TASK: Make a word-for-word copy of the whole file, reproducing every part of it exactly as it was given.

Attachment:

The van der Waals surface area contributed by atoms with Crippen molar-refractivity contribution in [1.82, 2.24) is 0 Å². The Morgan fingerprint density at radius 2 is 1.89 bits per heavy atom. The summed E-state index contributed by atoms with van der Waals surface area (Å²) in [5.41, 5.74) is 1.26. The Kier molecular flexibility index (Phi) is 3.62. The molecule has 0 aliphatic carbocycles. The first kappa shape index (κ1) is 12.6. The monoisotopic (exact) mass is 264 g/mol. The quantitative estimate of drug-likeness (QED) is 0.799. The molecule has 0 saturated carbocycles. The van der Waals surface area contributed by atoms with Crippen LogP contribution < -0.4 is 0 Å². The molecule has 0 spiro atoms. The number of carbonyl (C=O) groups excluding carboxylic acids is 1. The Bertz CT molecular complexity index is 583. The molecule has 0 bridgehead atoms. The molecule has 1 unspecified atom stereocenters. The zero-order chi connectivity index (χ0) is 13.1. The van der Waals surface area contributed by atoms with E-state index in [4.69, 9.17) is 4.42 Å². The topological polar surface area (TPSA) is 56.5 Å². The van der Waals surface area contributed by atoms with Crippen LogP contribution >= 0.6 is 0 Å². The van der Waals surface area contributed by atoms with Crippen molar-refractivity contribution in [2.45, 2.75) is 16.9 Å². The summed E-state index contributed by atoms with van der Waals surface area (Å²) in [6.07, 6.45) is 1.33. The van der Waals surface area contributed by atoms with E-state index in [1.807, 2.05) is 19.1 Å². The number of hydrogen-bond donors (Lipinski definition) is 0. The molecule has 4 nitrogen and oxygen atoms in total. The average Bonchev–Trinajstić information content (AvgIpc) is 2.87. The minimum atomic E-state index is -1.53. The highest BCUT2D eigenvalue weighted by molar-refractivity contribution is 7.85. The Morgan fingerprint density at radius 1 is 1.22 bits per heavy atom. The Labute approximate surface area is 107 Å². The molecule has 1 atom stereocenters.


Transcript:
The van der Waals surface area contributed by atoms with Crippen molar-refractivity contribution in [1.82, 2.24) is 0 Å². The Morgan fingerprint density at radius 2 is 1.89 bits per heavy atom. The summed E-state index contributed by atoms with van der Waals surface area (Å²) in [5.41, 5.74) is 1.26. The Kier molecular flexibility index (Phi) is 3.62. The molecule has 0 aliphatic carbocycles. The first kappa shape index (κ1) is 12.6. The monoisotopic (exact) mass is 264 g/mol. The quantitative estimate of drug-likeness (QED) is 0.799. The molecule has 0 saturated carbocycles. The van der Waals surface area contributed by atoms with Crippen LogP contribution < -0.4 is 0 Å². The molecule has 0 spiro atoms. The number of carbonyl (C=O) groups excluding carboxylic acids is 1. The Bertz CT molecular complexity index is 583. The molecule has 0 bridgehead atoms. The molecule has 1 unspecified atom stereocenters. The zero-order chi connectivity index (χ0) is 13.1. The van der Waals surface area contributed by atoms with E-state index in [4.69, 9.17) is 4.42 Å². The topological polar surface area (TPSA) is 56.5 Å². The van der Waals surface area contributed by atoms with Crippen LogP contribution >= 0.6 is 0 Å². The van der Waals surface area contributed by atoms with Crippen molar-refractivity contribution in [2.45, 2.75) is 16.9 Å². The summed E-state index contributed by atoms with van der Waals surface area (Å²) in [6.07, 6.45) is 1.33. The van der Waals surface area contributed by atoms with E-state index in [1.807, 2.05) is 19.1 Å². The number of hydrogen-bond donors (Lipinski definition) is 0. The molecule has 4 nitrogen and oxygen atoms in total. The average Bonchev–Trinajstić information content (AvgIpc) is 2.87. The minimum atomic E-state index is -1.53. The highest BCUT2D eigenvalue weighted by molar-refractivity contribution is 7.85. The Morgan fingerprint density at radius 1 is 1.22 bits per heavy atom. The Labute approximate surface area is 107 Å². The molecule has 1 atom stereocenters.